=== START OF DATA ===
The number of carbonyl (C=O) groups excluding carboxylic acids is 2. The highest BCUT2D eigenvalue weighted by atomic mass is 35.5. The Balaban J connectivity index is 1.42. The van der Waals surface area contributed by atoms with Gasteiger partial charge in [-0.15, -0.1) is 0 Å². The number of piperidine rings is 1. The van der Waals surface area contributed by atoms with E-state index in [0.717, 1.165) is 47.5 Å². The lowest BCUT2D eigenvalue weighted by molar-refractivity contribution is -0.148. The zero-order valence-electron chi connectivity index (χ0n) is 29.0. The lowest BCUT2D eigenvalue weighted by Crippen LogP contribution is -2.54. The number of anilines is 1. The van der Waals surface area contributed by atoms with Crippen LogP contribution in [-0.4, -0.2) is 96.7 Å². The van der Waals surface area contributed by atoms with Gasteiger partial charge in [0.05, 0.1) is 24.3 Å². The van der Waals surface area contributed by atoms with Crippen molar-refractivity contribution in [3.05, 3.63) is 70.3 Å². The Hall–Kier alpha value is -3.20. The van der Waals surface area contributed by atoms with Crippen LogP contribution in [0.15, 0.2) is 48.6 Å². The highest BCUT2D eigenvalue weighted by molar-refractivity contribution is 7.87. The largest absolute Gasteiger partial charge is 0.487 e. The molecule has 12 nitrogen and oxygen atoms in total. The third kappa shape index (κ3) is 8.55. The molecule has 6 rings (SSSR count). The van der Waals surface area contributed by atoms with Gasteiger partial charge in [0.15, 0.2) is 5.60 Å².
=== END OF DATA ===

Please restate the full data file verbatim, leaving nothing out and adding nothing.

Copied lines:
The number of carbonyl (C=O) groups excluding carboxylic acids is 2. The highest BCUT2D eigenvalue weighted by atomic mass is 35.5. The Balaban J connectivity index is 1.42. The van der Waals surface area contributed by atoms with Gasteiger partial charge in [-0.15, -0.1) is 0 Å². The number of piperidine rings is 1. The van der Waals surface area contributed by atoms with E-state index in [0.717, 1.165) is 47.5 Å². The lowest BCUT2D eigenvalue weighted by molar-refractivity contribution is -0.148. The zero-order valence-electron chi connectivity index (χ0n) is 29.0. The lowest BCUT2D eigenvalue weighted by Crippen LogP contribution is -2.54. The number of anilines is 1. The van der Waals surface area contributed by atoms with Crippen LogP contribution in [-0.4, -0.2) is 96.7 Å². The van der Waals surface area contributed by atoms with Gasteiger partial charge in [0.05, 0.1) is 24.3 Å². The van der Waals surface area contributed by atoms with Crippen molar-refractivity contribution in [3.05, 3.63) is 70.3 Å². The Hall–Kier alpha value is -3.20. The van der Waals surface area contributed by atoms with Crippen LogP contribution in [0.15, 0.2) is 48.6 Å². The highest BCUT2D eigenvalue weighted by molar-refractivity contribution is 7.87. The largest absolute Gasteiger partial charge is 0.487 e. The molecule has 12 nitrogen and oxygen atoms in total. The third kappa shape index (κ3) is 8.55. The molecule has 6 rings (SSSR count). The van der Waals surface area contributed by atoms with Gasteiger partial charge in [0.15, 0.2) is 5.60 Å².